Re MAF yes that is a concern, as I said before the flow changes correspond nicely with turbo pressure changes, however that doesn't prove that the actual values are correct it would be nice to know what the values should be at 0 rpm and say 2000rpm car stationary not in gear.
The thing I don't know the answer to is this is the Lexia reading "RAW" MAF data or is it reading corrected data, given the way the MAF sensor works I would have expected some automagic zero calibration at switch on and having said those magic words yes at zero rpm I would expect the flow to be 0. which ever value is being displayed It might be worth reseating the connector on the MAF to see if that changes the values, might also be worth cleaning the MAF with a propriety carb or manifold cleaner to see if it makes a difference. As far as I can deduce I would expect the MAF to read about150 at idle plus minus 10 percent and yours seems to be much higher than that, which ties in with the offset.
Worth looking at this thread http://www.frenchcarforum.co.uk/forum/v ... =3&t=38058.

Reading a specialist tuning site they regard MAF calibration failures extremely common on older / high mileage PSA HDI's so it might be worth just changing it anyway on the basis that if it's not the problem today it will be tomorrow and it might be a quick way of resolving your current problem :-)
skycat61
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Re: C5 2.2 HDi 136 Facelift - poor MPG and no bottom end grunt

Post by skycat61 »

Ooops! Sorry about that Cachaciero. The link has been changed to the correct trace now. Yes, I think its probably time to try a new MAF. A job for this weekend though I'm still not sure why that electrovalve is banging wide open and shut all the time. The lexia has the the valve described as:- "Exhaust gas recycling throttle electrovalve open cycle ratio", but I don't know what this refers to on the diagram on page 17 of the Bosch HDI EDC15C2 Injection System document you sent me. The other electrovalve on the trace is described as "Exhaust gas recycling valve electrovalve open cycle ratio", and it would be nice to know what that referred to on the Bosch diagram as well.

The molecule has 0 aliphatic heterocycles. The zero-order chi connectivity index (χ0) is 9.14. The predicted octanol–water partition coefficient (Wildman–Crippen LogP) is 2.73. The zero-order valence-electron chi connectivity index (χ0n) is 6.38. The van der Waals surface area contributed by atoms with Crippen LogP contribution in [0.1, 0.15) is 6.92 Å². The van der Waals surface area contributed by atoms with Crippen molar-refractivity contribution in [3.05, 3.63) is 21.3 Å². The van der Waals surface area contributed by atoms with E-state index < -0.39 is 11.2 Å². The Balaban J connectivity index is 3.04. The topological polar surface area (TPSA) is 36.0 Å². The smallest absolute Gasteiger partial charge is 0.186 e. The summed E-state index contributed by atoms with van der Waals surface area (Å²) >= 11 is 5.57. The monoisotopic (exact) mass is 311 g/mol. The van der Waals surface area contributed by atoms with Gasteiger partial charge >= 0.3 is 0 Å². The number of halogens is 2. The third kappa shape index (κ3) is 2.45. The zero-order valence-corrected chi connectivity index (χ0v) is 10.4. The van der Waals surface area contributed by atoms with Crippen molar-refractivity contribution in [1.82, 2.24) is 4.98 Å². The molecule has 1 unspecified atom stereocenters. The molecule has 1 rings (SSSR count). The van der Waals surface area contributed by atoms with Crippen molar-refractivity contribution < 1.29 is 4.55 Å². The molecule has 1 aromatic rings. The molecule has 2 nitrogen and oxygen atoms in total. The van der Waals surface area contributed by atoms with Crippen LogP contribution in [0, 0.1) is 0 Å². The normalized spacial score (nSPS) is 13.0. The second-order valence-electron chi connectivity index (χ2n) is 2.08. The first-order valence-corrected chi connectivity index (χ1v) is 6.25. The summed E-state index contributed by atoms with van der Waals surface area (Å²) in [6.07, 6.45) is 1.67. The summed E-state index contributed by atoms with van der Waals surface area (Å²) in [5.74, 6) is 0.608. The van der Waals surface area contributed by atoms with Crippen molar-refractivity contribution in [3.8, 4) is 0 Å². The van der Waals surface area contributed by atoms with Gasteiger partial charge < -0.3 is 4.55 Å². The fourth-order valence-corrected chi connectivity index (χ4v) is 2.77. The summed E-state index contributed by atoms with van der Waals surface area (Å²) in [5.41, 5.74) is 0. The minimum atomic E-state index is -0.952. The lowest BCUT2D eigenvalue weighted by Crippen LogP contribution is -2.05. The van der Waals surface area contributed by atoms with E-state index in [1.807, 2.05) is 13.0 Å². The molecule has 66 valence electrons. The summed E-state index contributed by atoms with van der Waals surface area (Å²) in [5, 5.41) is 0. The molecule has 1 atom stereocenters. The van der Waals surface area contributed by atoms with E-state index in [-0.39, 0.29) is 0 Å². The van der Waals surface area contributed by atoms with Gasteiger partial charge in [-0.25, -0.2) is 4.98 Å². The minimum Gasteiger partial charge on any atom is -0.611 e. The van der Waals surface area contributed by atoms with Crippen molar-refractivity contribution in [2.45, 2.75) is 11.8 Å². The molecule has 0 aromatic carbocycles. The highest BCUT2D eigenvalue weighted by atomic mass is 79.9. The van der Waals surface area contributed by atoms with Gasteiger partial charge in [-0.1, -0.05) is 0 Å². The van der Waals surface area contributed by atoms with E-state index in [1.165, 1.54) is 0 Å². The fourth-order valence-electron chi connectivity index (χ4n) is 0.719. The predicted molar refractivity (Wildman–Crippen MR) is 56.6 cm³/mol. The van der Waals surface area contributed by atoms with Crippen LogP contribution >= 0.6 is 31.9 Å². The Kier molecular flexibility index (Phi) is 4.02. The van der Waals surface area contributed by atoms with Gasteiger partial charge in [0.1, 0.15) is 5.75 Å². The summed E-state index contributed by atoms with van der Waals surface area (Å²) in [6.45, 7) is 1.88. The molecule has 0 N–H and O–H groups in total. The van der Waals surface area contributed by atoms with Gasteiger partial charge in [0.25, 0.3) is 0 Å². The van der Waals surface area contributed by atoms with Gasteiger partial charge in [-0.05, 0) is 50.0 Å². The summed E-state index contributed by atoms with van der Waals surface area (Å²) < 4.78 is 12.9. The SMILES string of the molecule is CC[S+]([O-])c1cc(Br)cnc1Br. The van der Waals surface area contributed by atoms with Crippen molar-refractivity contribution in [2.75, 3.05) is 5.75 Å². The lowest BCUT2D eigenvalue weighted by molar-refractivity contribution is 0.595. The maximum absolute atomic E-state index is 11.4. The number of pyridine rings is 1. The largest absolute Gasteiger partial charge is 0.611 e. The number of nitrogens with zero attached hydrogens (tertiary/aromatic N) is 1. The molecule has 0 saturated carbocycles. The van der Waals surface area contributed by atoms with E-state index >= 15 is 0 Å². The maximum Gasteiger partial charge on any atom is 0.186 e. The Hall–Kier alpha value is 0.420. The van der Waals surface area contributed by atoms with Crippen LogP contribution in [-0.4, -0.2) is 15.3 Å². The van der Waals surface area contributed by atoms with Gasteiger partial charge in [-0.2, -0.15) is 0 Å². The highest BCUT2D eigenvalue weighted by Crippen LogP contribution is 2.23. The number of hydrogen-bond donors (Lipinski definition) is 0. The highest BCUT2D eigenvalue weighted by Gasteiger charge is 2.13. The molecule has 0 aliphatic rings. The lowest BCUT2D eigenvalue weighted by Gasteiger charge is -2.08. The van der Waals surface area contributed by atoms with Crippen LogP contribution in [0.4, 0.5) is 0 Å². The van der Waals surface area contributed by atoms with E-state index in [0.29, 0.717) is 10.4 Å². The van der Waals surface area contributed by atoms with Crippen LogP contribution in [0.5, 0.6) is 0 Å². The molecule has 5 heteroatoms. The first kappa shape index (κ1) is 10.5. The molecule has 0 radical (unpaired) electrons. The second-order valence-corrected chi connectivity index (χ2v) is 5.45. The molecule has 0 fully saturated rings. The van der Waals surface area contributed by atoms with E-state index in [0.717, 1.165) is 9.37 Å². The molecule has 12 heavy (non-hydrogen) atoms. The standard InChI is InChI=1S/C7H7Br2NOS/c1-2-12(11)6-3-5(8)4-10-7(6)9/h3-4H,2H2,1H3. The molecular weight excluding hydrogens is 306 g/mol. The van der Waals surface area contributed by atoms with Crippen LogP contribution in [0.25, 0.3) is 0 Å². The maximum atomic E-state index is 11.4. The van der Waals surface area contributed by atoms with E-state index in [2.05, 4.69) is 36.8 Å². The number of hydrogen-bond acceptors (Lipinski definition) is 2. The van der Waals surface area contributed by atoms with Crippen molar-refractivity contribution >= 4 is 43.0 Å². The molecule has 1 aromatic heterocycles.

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Re: C5 2.2 HDi 136 Facelift - poor MPG and no bottom end grunt

Post by Gibbo2286 »

I wonder if too much emphasis is being put on Lexia and not enough on visual inspection here.

Some of the problems you are experiencing can be caused by simple stuff like perished vacuum hoses, difficult to see without a very careful examination.

I've found often that the thin hoses linking the vacuum pump, the electrovalves, the EGR and the turbo actuator can have almost invisible cracks that make the whole system go pear shaped.
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Re: C5 2.2 HDi 136 Facelift - poor MPG and no bottom end grunt

Post by cachaciero »

Gibbo2286 wrote:I wonder if too much emphasis is being put on Lexia and not enough on visual inspection here.

Some of the problems you are experiencing can be caused by simple stuff like perished vacuum hoses, difficult to see without a very careful examination.

I've found often that the thin hoses linking the vacuum pump, the electrovalves, the EGR and the turbo actuator can have almost invisible cracks that make the whole system go pear shaped.
I agree about the vacuum pipes, this engine control system runs on vacuum as much as electricity which is why I suggested taking a vac gauge to it. As you point out hairline cracks in pipes are difficult to see and that's when you can actually see the pipe !